Japan wrestles with sumo crisis

With just days to go before the highlight of Japan’s sumo calendar, the official of the sport’s governing body pauses before making his admission: “Yes, there are tickets still available.”

Sumo is failing to attract new Japanese trainees
Sumo is failing to attract new Japanese trainees

On all days? “On all days,” he confirms.

Just a year ago, it would have been unthinkable that the Tokyo Grand Summer Sumo Tournament, which opens at the Ryogoku stadium on 9 May, would not have been sold out months in advance.

Tickets would have been for sale on the internet at several times the face value and, on the mornings of the two-week tournament, touts loitering outside the imposing, low building beside the Sumida river would have been doing a roaring trade.

But sumo has fallen a long way in a short time and, some believe, a sport that can trace its roots back 2000 years is in crisis.

Difficult times

The purists dismiss that suggestion, pointing out that it has weathered difficult periods in the past, and survived allegations that bouts were being systematically fixed, that there was illegal betting, sex scandals, tax evasion and even suspicious deaths.

But the latest threat to the sport may be bigger than all those problems put together: The Japanese do not have a champion of their own to cheer on the sacred “dohyo” – the wrestling ring. And there is no sign of one emerging.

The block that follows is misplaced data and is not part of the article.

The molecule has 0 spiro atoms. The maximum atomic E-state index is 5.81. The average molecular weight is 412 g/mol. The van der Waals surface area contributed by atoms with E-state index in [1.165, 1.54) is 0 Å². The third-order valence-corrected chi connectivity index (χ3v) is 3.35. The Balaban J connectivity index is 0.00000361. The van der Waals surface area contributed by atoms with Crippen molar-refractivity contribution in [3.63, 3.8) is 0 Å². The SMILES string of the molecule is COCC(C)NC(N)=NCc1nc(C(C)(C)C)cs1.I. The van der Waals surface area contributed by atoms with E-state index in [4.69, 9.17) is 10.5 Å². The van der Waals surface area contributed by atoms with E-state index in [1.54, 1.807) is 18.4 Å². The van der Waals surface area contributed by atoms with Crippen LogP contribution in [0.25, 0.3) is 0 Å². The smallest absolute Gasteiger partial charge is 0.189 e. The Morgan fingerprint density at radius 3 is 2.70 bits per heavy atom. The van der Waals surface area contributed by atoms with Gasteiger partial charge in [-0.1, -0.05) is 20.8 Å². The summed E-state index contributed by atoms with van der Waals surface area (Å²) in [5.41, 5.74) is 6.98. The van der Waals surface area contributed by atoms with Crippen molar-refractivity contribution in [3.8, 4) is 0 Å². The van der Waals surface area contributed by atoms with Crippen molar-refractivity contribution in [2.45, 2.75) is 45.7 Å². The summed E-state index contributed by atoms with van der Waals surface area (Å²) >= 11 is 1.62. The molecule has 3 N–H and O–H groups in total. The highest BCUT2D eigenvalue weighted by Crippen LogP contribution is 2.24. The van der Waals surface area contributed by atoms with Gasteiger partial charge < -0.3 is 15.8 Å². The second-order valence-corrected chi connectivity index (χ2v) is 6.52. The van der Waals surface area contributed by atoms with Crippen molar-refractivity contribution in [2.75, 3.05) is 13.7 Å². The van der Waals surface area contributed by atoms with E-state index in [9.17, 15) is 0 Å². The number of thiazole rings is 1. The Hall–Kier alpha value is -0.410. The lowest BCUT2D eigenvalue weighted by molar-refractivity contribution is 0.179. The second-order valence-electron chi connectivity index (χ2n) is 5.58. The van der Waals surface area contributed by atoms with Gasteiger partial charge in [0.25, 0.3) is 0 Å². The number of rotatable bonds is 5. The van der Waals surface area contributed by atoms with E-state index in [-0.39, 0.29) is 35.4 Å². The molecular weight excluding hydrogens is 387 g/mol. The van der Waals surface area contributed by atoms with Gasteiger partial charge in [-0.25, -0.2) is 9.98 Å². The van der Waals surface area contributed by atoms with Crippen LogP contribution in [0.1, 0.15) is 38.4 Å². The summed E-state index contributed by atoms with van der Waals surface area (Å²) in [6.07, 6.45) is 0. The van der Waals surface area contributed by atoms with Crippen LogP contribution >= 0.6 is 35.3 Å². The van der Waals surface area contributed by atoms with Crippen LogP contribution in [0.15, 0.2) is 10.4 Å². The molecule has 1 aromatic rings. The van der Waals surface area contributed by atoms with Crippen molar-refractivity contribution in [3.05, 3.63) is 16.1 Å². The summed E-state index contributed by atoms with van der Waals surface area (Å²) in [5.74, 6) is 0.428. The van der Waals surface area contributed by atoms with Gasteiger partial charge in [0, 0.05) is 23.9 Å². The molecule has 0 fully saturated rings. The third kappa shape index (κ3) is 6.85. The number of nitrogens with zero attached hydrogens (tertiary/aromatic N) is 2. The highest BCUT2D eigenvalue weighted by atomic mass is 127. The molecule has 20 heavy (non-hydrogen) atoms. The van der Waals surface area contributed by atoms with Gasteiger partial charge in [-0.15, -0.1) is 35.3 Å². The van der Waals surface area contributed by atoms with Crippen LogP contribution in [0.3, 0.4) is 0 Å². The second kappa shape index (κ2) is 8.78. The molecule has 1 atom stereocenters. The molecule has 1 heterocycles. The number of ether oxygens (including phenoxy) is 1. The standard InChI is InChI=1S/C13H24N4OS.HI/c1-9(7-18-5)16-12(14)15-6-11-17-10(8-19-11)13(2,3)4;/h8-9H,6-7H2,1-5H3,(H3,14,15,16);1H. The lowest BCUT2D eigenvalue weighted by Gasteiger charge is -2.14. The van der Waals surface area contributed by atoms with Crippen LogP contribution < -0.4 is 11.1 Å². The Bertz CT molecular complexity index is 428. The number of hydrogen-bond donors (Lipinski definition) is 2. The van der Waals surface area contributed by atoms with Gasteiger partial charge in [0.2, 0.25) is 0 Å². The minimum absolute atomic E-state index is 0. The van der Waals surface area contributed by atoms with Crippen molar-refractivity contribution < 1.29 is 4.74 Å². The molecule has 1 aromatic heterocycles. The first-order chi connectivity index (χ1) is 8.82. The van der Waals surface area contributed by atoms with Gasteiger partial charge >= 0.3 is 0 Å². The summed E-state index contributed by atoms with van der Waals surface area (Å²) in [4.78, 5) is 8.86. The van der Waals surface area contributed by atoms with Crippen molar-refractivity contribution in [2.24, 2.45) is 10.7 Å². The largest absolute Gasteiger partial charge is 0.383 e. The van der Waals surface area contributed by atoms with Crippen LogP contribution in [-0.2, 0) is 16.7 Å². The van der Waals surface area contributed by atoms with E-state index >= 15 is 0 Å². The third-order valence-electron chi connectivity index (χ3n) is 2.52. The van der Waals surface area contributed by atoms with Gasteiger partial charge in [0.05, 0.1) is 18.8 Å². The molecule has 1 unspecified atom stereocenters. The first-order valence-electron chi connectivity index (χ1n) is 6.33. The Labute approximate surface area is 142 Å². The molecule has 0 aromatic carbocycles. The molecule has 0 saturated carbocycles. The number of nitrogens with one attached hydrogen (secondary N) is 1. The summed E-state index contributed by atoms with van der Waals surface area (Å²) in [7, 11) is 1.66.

“It’s a problem right now,” said Musashimaru, the Samoan-born wrestler who retired last year after winning 12 Emperor’s Cups and held the highest rank in the sport, “yokozuna”.

“But I don’t think there’s anyone on the horizon, not right now,” he told reporters shortly after hanging up his “mawashi”, the loincloth that wrestlers wear in the ring.

Confidence problem

“I don’t think any of them have got it, not even Kaio or anybody else. The biggest thing is that they lack confidence.”

That is not a complaint that could have been levelled at the three foreign wrestlers who were household names here until their retirement.

Sumo wrestlers can enjoy a highstandard of living in Tokyo

Sumo wrestlers can enjoy a high
standard of living in Tokyo

As well as Musashimaru and Akebono, a Hawaiian who also made yokozuna, the best loved was – and still is – Konishiki. Now 40, the Hawaiian has turned a career in the ring into a celebrity life in Tokyo.